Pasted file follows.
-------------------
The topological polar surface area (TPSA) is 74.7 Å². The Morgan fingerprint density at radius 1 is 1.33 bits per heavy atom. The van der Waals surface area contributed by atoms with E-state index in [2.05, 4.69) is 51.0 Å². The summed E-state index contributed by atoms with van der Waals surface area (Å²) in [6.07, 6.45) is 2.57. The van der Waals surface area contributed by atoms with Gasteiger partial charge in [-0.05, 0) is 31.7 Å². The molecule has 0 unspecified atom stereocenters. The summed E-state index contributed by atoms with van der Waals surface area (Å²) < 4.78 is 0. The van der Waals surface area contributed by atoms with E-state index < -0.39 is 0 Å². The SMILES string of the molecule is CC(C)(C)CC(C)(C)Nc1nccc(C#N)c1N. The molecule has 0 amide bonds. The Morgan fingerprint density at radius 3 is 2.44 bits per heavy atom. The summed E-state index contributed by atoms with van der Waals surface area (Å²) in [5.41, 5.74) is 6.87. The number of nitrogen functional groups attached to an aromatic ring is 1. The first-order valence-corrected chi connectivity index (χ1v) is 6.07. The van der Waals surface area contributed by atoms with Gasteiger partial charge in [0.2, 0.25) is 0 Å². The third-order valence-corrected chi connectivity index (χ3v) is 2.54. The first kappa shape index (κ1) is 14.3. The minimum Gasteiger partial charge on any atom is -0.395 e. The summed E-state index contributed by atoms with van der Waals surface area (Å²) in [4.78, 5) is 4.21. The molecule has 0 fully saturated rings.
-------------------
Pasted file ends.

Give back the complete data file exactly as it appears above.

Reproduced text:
The topological polar surface area (TPSA) is 74.7 Å². The Morgan fingerprint density at radius 1 is 1.33 bits per heavy atom. The van der Waals surface area contributed by atoms with E-state index in [2.05, 4.69) is 51.0 Å². The summed E-state index contributed by atoms with van der Waals surface area (Å²) in [6.07, 6.45) is 2.57. The van der Waals surface area contributed by atoms with Gasteiger partial charge in [-0.05, 0) is 31.7 Å². The molecule has 0 unspecified atom stereocenters. The summed E-state index contributed by atoms with van der Waals surface area (Å²) < 4.78 is 0. The van der Waals surface area contributed by atoms with E-state index < -0.39 is 0 Å². The SMILES string of the molecule is CC(C)(C)CC(C)(C)Nc1nccc(C#N)c1N. The molecule has 0 amide bonds. The Morgan fingerprint density at radius 3 is 2.44 bits per heavy atom. The summed E-state index contributed by atoms with van der Waals surface area (Å²) in [5.41, 5.74) is 6.87. The number of nitrogen functional groups attached to an aromatic ring is 1. The first-order valence-corrected chi connectivity index (χ1v) is 6.07. The van der Waals surface area contributed by atoms with Gasteiger partial charge in [0.2, 0.25) is 0 Å². The third-order valence-corrected chi connectivity index (χ3v) is 2.54. The first kappa shape index (κ1) is 14.3. The minimum Gasteiger partial charge on any atom is -0.395 e. The summed E-state index contributed by atoms with van der Waals surface area (Å²) in [4.78, 5) is 4.21. The molecule has 0 fully saturated rings.